The past few years have proved to be tough economic times for many Pennsylvanians; a period referred to as “the lost decade,” according to the Keystone Research Center.
Released on Aug. 29, the Keystone Research Center’s annual State of Working Pennsylvania report showed that Pennsylvanians have seen slow, if any, economic growth in wages since 2000.
“The lost decade” is referred to as a time period with decreasing wages and a decline in finding job opportunities for people in Pennsylvania.
Economist and executive director of the Keystone Research Center Stephen Herzenberg said investing in things like infrastructure would create more jobs for the middle class.
He says people tend to think that the rich are always getting richer.
“They think that there isn’t anything we can do about the gap between the one percent and the 99 percent,” Herzenberg said. “But, the fact is from the 1930s to the 1970s in this country, incomes have grown at the top, middle and bottom.”
According to the report, there has been a decline in wages from $82,818 in 2000, to $76,682 in 2010.
Herzenberg said economic growth depends on policies and a “rising tide” in the economy.
“If we demand and elect public policy makers that will change the policy, then we can get back to a rising tide,” he said.
As a result of the cuts in the federal and state government, jobs in education and emergency response were suffering, he said.
Charles Dumas , the Democratic candidate running for representative of the fifth district and a Penn State professor, said many of the counties in Pennsylvania have depended on coal, oil and industrial development in the past.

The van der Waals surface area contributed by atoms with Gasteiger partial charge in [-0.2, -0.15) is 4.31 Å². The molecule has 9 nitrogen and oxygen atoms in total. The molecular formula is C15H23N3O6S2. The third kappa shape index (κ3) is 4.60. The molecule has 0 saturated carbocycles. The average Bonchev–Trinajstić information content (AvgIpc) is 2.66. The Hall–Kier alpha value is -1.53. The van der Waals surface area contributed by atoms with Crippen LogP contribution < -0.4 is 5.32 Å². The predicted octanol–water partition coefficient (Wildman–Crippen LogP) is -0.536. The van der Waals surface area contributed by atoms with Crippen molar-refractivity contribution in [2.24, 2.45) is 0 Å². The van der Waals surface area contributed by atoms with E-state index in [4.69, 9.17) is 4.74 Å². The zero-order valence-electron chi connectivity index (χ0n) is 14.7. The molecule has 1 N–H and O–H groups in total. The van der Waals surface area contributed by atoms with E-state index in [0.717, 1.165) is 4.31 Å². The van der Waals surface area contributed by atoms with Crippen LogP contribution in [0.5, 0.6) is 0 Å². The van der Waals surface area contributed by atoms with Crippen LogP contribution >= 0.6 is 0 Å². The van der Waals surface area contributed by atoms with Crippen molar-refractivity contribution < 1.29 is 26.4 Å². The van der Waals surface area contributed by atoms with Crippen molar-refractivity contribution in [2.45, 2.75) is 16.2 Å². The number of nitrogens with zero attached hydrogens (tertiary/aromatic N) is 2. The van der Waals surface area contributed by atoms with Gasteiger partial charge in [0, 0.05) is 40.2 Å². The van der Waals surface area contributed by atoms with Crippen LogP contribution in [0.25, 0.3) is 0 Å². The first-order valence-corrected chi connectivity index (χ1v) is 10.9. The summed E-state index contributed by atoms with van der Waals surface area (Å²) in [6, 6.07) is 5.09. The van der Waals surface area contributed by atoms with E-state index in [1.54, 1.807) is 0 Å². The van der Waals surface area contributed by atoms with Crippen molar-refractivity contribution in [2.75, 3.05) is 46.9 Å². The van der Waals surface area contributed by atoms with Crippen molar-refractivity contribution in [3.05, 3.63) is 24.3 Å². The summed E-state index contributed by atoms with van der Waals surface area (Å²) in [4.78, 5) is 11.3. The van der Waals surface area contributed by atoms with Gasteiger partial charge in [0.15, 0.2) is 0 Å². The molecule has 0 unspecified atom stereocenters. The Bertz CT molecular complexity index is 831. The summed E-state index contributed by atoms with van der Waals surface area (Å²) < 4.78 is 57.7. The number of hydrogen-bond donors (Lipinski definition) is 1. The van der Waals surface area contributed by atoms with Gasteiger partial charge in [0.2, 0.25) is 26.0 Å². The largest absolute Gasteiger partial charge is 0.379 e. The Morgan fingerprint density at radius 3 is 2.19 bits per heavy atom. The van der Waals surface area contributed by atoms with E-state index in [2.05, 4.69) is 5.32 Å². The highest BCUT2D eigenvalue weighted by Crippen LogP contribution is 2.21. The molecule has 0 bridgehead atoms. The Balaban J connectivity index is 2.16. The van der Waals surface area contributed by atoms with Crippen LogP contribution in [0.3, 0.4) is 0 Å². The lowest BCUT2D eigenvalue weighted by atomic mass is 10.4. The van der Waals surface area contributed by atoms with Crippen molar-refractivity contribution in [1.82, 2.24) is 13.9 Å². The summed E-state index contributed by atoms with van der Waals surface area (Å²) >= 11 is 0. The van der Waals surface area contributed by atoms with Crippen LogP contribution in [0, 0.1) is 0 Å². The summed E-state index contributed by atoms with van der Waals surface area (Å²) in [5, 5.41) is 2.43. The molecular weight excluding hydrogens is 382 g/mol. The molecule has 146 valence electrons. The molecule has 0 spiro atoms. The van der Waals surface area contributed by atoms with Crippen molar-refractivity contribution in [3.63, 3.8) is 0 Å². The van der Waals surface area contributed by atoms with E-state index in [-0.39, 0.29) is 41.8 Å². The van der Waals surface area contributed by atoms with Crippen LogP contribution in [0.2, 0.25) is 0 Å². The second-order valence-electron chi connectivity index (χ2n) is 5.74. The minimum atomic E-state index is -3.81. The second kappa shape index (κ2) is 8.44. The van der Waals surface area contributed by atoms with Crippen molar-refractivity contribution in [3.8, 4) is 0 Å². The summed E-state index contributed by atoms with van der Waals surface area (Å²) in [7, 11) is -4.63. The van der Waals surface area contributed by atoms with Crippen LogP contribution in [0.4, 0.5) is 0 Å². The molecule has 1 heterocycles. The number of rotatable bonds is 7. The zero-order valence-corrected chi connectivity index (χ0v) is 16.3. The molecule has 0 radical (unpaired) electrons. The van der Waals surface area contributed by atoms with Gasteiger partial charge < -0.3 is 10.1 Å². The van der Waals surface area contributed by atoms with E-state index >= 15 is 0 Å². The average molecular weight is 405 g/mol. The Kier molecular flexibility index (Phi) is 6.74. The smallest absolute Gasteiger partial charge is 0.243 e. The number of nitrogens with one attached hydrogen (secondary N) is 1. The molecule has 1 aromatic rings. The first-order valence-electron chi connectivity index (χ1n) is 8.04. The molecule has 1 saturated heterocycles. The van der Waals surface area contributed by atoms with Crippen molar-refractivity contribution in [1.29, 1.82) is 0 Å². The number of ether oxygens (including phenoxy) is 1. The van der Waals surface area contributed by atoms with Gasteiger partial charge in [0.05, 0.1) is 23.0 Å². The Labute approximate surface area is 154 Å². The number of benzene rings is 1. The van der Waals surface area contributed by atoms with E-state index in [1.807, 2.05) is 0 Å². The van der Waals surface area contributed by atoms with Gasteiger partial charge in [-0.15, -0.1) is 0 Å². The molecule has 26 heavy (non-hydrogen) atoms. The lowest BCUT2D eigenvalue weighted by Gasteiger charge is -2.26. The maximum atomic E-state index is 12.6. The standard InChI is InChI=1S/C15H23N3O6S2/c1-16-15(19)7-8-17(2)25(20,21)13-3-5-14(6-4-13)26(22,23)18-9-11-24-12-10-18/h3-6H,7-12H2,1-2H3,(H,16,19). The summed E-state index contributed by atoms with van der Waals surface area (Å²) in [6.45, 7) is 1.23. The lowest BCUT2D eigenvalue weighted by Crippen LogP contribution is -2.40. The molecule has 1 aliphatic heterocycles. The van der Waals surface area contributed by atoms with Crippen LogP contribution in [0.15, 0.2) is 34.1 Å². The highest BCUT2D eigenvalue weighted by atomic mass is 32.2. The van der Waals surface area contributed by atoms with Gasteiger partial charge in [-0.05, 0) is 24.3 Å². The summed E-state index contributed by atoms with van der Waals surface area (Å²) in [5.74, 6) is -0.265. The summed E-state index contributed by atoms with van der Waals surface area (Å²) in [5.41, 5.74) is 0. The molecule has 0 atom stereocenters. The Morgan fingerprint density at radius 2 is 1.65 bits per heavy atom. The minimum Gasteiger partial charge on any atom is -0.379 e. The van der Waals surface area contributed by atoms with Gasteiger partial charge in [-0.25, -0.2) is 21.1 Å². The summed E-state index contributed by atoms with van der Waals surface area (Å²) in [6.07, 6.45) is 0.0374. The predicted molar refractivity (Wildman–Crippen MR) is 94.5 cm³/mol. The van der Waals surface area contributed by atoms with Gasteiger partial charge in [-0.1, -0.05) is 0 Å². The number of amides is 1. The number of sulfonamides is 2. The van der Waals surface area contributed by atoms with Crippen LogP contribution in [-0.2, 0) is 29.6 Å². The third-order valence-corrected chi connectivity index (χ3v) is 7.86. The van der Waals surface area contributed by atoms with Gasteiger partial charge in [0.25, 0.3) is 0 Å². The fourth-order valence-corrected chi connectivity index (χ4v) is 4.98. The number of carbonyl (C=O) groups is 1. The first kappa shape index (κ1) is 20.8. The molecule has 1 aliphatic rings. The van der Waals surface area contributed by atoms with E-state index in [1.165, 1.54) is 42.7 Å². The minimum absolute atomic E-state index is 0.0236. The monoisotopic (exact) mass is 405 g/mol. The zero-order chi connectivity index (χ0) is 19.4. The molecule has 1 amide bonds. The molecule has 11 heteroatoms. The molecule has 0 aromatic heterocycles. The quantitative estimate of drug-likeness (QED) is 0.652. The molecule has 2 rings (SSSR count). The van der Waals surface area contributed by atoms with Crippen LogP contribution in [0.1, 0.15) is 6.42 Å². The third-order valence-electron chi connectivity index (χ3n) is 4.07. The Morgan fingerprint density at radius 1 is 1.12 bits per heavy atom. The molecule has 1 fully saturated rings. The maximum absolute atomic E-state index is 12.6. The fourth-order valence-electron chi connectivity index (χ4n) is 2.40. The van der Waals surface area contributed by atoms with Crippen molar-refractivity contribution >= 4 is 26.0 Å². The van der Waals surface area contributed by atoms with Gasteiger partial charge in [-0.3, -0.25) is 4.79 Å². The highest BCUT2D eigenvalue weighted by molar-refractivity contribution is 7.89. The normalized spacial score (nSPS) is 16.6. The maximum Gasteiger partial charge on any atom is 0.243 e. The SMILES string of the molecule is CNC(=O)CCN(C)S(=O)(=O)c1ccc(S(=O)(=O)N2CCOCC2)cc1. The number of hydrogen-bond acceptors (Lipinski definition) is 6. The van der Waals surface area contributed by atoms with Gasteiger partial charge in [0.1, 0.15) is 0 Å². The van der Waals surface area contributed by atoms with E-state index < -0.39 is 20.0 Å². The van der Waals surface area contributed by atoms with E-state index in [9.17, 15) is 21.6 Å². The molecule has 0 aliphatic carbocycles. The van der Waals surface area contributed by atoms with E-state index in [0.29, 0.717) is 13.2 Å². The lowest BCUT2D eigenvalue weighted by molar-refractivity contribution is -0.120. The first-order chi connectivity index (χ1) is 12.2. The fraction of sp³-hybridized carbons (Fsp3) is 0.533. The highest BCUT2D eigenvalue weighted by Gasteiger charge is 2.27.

“The perception in Pennsylvania of how bad things are economically is somewhat misleading,” Dumas said.
He said the unemployment rate in Pennsylvania is below that of the national average. Dumas said the main problem is the kinds of jobs available for people.
Dumas said that there are not many jobs available for people with college degrees in their field, due to many jobs being exported overseas.
“There are a lot of young people that come to PSU from central Pennsylvania,” he said. “They would like to return home for work, which is of course impossible because the jobs don’t exist.”
He says many people often have to relocate to find meaningful work in their discipline.
Russell Chuderewicz, senior lecturer in economics, said Pennsylvania is suffering from the same thing the national economy is suffering from. He said when thinking of stimulus packages, it needs to be considered where the funds are coming from.
According to the report, an average Pennsylvania worker earned $16.43 an hour in 2001 –– only 63 cents more than 1979.
Chuderewicz says the issue is more about the quality of income.
“You can’t hide the fact that the middle class is disappearing,” he said.
Herzenberg says there are a variety of ways of turning low-end jobs into middle class jobs.
“There are two ways,” he said. “If jobs are low wage; make them higher wage and make them less dead end.”
Creating better training programs, he said, was part of the solution.
Herzenberg says unionizing jobs, such as health care employees from nurse’s aids to technicians, would help the economy.
Dumas says there is a vision in America, in which resources are given to the top one to two percent in hopes they create jobs.
He says getting everyone to pay their fair amount of taxes, hiring back some teachers and making an industry with good infrastructure would help.
“The idea of using community to help community is the way America is going to get rebuilt,” Dumas said.